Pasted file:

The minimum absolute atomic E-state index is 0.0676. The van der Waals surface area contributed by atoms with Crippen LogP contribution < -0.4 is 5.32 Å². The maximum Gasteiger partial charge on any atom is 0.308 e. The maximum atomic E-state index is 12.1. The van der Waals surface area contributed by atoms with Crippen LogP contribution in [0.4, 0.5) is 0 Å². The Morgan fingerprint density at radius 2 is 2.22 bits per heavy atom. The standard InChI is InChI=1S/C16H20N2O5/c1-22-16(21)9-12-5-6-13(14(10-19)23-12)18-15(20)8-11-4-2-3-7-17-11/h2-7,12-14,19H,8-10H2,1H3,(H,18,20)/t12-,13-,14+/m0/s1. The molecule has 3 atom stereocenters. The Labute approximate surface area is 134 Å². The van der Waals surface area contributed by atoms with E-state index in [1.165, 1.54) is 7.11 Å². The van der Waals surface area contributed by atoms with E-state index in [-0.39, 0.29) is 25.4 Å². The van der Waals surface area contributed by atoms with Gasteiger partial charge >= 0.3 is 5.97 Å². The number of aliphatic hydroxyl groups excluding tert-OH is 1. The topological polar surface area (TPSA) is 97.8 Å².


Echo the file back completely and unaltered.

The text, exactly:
The minimum absolute atomic E-state index is 0.0676. The van der Waals surface area contributed by atoms with Crippen LogP contribution < -0.4 is 5.32 Å². The maximum Gasteiger partial charge on any atom is 0.308 e. The maximum atomic E-state index is 12.1. The van der Waals surface area contributed by atoms with Crippen LogP contribution in [0.4, 0.5) is 0 Å². The Morgan fingerprint density at radius 2 is 2.22 bits per heavy atom. The standard InChI is InChI=1S/C16H20N2O5/c1-22-16(21)9-12-5-6-13(14(10-19)23-12)18-15(20)8-11-4-2-3-7-17-11/h2-7,12-14,19H,8-10H2,1H3,(H,18,20)/t12-,13-,14+/m0/s1. The molecule has 3 atom stereocenters. The Labute approximate surface area is 134 Å². The van der Waals surface area contributed by atoms with E-state index in [1.165, 1.54) is 7.11 Å². The van der Waals surface area contributed by atoms with E-state index in [-0.39, 0.29) is 25.4 Å². The van der Waals surface area contributed by atoms with Gasteiger partial charge >= 0.3 is 5.97 Å². The number of aliphatic hydroxyl groups excluding tert-OH is 1. The topological polar surface area (TPSA) is 97.8 Å².